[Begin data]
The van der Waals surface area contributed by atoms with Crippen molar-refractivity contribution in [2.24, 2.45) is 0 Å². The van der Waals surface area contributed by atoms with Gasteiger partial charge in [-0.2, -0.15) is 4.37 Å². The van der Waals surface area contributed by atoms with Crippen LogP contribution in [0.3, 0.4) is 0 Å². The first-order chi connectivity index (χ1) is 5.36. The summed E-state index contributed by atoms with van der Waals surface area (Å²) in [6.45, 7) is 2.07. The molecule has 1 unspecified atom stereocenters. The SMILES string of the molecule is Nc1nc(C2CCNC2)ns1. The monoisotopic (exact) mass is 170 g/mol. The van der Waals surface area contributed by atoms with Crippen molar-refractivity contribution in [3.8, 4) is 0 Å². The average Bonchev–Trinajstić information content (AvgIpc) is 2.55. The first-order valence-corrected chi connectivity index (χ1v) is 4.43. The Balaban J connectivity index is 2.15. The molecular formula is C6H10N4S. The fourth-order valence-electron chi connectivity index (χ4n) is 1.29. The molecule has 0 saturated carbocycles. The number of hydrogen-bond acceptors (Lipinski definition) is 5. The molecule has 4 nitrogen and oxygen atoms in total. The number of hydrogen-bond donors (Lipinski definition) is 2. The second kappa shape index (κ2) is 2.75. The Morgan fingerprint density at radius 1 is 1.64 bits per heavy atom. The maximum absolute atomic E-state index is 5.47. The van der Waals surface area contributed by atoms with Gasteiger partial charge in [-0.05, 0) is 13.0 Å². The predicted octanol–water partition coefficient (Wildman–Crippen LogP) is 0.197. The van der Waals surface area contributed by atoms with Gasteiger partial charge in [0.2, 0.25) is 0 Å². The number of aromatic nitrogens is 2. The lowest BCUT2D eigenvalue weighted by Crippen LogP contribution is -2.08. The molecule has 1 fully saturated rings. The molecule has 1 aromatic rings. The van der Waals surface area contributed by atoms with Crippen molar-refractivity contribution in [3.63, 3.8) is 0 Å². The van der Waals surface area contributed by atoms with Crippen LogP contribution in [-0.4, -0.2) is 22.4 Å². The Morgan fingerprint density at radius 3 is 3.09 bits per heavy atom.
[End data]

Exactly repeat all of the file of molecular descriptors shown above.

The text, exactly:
The van der Waals surface area contributed by atoms with Crippen molar-refractivity contribution in [2.24, 2.45) is 0 Å². The van der Waals surface area contributed by atoms with Gasteiger partial charge in [-0.2, -0.15) is 4.37 Å². The van der Waals surface area contributed by atoms with Crippen LogP contribution in [0.3, 0.4) is 0 Å². The first-order chi connectivity index (χ1) is 5.36. The summed E-state index contributed by atoms with van der Waals surface area (Å²) in [6.45, 7) is 2.07. The molecule has 1 unspecified atom stereocenters. The SMILES string of the molecule is Nc1nc(C2CCNC2)ns1. The monoisotopic (exact) mass is 170 g/mol. The van der Waals surface area contributed by atoms with Crippen molar-refractivity contribution in [3.8, 4) is 0 Å². The average Bonchev–Trinajstić information content (AvgIpc) is 2.55. The first-order valence-corrected chi connectivity index (χ1v) is 4.43. The Balaban J connectivity index is 2.15. The molecular formula is C6H10N4S. The fourth-order valence-electron chi connectivity index (χ4n) is 1.29. The molecule has 0 saturated carbocycles. The number of hydrogen-bond acceptors (Lipinski definition) is 5. The molecule has 4 nitrogen and oxygen atoms in total. The number of hydrogen-bond donors (Lipinski definition) is 2. The second kappa shape index (κ2) is 2.75. The Morgan fingerprint density at radius 1 is 1.64 bits per heavy atom. The maximum absolute atomic E-state index is 5.47. The van der Waals surface area contributed by atoms with Gasteiger partial charge in [-0.05, 0) is 13.0 Å². The predicted octanol–water partition coefficient (Wildman–Crippen LogP) is 0.197. The van der Waals surface area contributed by atoms with Gasteiger partial charge in [0.2, 0.25) is 0 Å². The number of aromatic nitrogens is 2. The lowest BCUT2D eigenvalue weighted by Crippen LogP contribution is -2.08. The molecule has 1 fully saturated rings. The molecule has 1 aromatic rings. The van der Waals surface area contributed by atoms with Crippen molar-refractivity contribution in [3.63, 3.8) is 0 Å². The van der Waals surface area contributed by atoms with Crippen LogP contribution in [-0.4, -0.2) is 22.4 Å². The Morgan fingerprint density at radius 3 is 3.09 bits per heavy atom.